Doggerland and Malta
This summer, the Rijksmuseum van Oudheden (the National Museum of Antiquities) in Leiden, the Netherlands, opened its doors again with two new exhibitions. Doggerland: Lost World in the North Sea takes visitors back almost a million years to a land of ancient mammoths and Neanderthals – a land that is now covered by the North Sea – while Temples of Malta examines the prehistoric civilisation that constructed colossal megalithic structures across Malta, a thousand years before the first Egyptian pyramids were raised.
Into the depths of Doggerland
In 1931, North Sea fishermen made a remarkable discovery: a barbed antler artefact, sharp and deadly, stuck out of their trawl. The fishermen recognised the object as an ancient harpoon and brought it to Norwich Castle Museum, where it was discovered that the weapon dated back to the late Upper Palaeolithic, c.13,000 years ago.
The find suggested the existence of a lost and forgotten world, hidden under the waves of the North Sea. Throughout the Ice Ages, archaeologists theorised, there must have been a land bridge that connected England with Europe, which allowed early humans to cross and fish with their antler spears. But this land bridge was believed to be a bleak place, which was often soaked by crashing waves or battered by strong winds. Passable, though not habitable.
Citizen science has played a key role in Doggerland research. It is thanks to the many finds made by amateur archaeologists walking the beaches of the Netherlands and the UK that we have such extensive knowledge about Doggerland.
This image of an inhospitable landscape has now profoundly changed, thanks in great part to the research of British archaeologists and their Dutch colleagues from Leiden’s National Museum of Antiquities, among others. Additionally, a huge number of finds have come from beaches replenished with offshore sand from Doggerland.
Many amateur archaeologists and palaeontologists comb these beaches for finds and fossils, contributing to new and sometimes groundbreaking discoveries: citizen science in optima forma. From the 1970s onwards, researchers have been piecing together these finds and using seismic surveys and digital mapmaking to reconstruct the prehistoric world of the North Sea. A world they called Doggerland.
This small flint knife is just one example of the sophisticated technology used by the early hominins who lived in Europe thousands of years ago.
For over a million years, Doggerland was among the most fertile regions of the European continent. A Nordic land of Eden, stretching out over 200,000km2. Green prairies, blue lakes, steppes, and lagoons linked the north of France and England to Denmark and the Netherlands. Doggerland was a hunter-gatherer paradise, with temperatures that, at times, rivalled those of ancient Egypt.
Doggerland even had its own Nile, for the Rhine and the Thames conjoined into a great, life-bringing river. When temperatures rose, rivers, such as the Meuse, were the aquatic kingdoms of hippopotamuses and water buffalo. During the Ice Ages, their presence was supplanted by reindeer, woolly rhinoceroses, mammoths, and fierce aurochs, who found excellent grazing grounds along the rivers. And, wherever they went, cave lions and Neanderthals followed them.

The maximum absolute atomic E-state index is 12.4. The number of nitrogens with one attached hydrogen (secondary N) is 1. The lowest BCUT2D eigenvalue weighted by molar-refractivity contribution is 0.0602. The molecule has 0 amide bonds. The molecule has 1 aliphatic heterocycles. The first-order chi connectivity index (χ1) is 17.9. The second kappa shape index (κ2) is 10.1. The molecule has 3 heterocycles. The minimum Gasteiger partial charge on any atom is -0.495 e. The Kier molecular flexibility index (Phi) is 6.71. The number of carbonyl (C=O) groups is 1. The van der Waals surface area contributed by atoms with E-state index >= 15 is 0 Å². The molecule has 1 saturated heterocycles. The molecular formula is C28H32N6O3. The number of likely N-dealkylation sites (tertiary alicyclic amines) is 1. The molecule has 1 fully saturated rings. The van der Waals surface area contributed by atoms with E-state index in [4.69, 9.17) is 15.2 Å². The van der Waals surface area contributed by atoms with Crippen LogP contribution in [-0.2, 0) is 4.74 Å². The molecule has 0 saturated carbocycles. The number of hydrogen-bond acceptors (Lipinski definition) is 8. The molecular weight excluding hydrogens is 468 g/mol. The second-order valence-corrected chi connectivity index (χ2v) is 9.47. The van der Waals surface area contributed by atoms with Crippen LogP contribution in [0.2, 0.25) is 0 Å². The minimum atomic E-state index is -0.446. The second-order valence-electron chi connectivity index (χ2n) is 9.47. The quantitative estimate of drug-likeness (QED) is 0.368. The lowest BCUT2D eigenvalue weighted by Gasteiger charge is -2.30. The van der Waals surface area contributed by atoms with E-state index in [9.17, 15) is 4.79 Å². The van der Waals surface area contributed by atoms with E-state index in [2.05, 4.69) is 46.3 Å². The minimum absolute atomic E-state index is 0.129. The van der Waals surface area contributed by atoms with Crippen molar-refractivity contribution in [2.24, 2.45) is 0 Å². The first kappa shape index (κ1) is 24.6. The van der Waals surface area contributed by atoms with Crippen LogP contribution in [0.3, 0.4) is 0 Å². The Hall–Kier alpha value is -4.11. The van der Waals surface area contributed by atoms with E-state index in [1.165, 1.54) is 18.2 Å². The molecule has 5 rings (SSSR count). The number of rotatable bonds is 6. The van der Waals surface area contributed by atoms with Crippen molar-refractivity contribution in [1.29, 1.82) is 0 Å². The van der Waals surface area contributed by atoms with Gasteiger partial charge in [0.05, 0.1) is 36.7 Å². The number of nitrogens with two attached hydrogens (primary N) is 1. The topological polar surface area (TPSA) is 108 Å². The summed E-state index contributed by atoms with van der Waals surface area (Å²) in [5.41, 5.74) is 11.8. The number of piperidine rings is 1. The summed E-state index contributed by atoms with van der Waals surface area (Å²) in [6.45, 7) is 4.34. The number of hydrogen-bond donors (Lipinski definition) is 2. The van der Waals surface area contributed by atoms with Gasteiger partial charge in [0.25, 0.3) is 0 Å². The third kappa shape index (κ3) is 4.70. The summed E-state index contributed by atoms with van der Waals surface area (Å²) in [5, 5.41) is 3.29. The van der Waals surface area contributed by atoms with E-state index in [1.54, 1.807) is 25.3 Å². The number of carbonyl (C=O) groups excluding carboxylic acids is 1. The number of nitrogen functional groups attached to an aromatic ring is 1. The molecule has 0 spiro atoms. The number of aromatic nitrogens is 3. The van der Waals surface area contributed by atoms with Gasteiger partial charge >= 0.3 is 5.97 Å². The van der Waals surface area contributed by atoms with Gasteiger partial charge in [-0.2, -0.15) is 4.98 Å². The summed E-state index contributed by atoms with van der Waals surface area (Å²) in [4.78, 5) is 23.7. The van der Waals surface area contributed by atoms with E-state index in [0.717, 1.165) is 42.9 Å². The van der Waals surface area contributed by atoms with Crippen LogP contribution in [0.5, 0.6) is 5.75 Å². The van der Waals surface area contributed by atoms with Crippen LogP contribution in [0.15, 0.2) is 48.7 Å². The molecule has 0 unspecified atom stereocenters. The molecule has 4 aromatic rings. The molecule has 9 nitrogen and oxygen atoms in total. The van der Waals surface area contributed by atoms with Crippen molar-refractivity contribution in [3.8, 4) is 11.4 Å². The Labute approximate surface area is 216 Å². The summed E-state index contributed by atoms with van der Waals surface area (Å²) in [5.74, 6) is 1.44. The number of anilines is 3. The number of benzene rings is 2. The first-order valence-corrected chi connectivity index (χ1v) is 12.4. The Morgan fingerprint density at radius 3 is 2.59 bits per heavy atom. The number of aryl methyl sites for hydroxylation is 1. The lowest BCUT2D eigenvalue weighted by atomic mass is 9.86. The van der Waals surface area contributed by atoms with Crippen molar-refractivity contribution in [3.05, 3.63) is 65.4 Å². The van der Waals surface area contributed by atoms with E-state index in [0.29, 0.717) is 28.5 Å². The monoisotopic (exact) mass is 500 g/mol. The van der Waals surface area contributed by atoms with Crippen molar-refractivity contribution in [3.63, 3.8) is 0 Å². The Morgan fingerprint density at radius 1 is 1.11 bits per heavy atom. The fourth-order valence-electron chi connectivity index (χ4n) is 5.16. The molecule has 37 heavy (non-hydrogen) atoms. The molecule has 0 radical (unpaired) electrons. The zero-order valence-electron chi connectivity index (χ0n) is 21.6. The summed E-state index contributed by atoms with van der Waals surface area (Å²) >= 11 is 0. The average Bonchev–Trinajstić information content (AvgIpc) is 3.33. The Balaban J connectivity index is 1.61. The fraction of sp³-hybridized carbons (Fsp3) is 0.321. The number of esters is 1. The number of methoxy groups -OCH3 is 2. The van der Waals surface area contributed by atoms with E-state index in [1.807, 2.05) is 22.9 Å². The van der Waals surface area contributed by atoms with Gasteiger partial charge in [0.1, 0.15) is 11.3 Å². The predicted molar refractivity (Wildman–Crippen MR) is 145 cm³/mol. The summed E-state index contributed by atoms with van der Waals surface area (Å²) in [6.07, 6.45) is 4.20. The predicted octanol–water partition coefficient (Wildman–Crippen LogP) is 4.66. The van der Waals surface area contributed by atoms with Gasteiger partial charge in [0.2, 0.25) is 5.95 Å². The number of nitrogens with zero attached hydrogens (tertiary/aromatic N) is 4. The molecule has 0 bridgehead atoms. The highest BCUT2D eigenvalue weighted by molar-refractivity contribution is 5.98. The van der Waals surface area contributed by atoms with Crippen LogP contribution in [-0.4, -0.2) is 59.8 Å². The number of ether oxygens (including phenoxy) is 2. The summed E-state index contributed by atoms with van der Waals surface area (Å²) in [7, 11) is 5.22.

This small flint knife is just one example of the sophisticated technology used by the early hominins who lived in Europe thousands of years ago. The oldest prints of our early ancestors were found at Happisburgh on the English west coast and date back to 950,000 BC, most likely created by Homo antecessor.
But, by around 500,000 years ago, Neanderthals had established themselves in this area. Skilled survivors, they lived through drastic environmental changes by making sophisticated weapons and instruments of stone, antler, and bone, as well as adapting their technical skills to clothing and shelter. A rare find of a small flint knife with a handle of birch bark tar, created 50,000 years ago, shows off their ingenuity.
Water takes over
However, they were not left alone in Europe. Since at least 45,000 years ago, Neanderthals had to share the continent with early Homo sapiens. These dark-skinned, blue-eyed hunter-gatherers practised similar survival techniques to the Neanderthals. Although there is evidence for interbreeding, the Neanderthals eventually died out due to a combination of factors, and modern humans became the new masters of Doggerland in the millennia after 40,000 years ago.
By now, the area was increasingly affected again by the impact of climate change. Around 20,000 years ago, the North Sea was still 125m lower than it is today. However, rising temperatures before and in the Holocene – which began 11,650 years ago – melted ice caps, resulting in the volume of the oceans steadily increasing. Over the next thousand years, the North Sea level rose by one metre per century, leaving Doggerland gradually shrinking.
©Motoko for RMO
One effect of this climate change was reflected in the stomachs of early humans. When their steppes turned into wetlands and deciduous forests, animals and humans alike had to adapt to an aquatic diet: hunter-gathers focused on fishing, hunting beavers, otters, and waterfowl, and collecting wild apples, hazelnuts, walnuts, and berries from the trees. But despite this bounty, the rising temperatures heralded an impending disaster. The exhibition Doggerland: Lost World in the North Sea follows the story of the landscape from its earliest occupation right up to its final submersion beneath the waves. Two catastrophic events set in motion the end for Doggerland. Around 6400 BC, Lake Agassiz, a 300,000km2 glacial lake in Canada – larger than Doggerland itself – flooded into the Atlantic Ocean. In just 200 years, the North Sea level increased by 4m, effectively washing away the shores of Doggerland by rising 2cm a year. In some places, water flooded tens of kilometres inland, ripping Doggerland to pieces and turning Britain into an island. Between 6225 and 6170 BC, another disaster followed. The Storegga Slide, an underwater landslide off the coast of Norway, caused a tsunami of biblical proportions. Waves 20m-high struck the north coast of Iceland and equally catastrophic waves hit Doggerland, leaving devastation in their wake.
Afterwards, what was left of Doggerland was steadily submerged by the sea. Animals were probably the first to leave the drowning isles, followed by humans. One island, at the current elevation of the Doggerbank, was finally submerged last in 5800 BC. Despite the disappearance of Doggerland, abundant evidence of this lost world survives today, hidden beneath the waves.
The exhibition highlights the huge quantity of finds recovered from the region from the Pleistocene and Holocene eras, including a vast array of bone, antler, and even wooden objects that were preserved after becoming embedded in peat and clay on the seabed. Such artefacts offer a welcome addition to the flint-dominated assemblages found on land.
The conditions on the seabed have preserved an array of artefacts from the submerged landscape, including many made of organic materials like wood and bone, which would not otherwise have survived.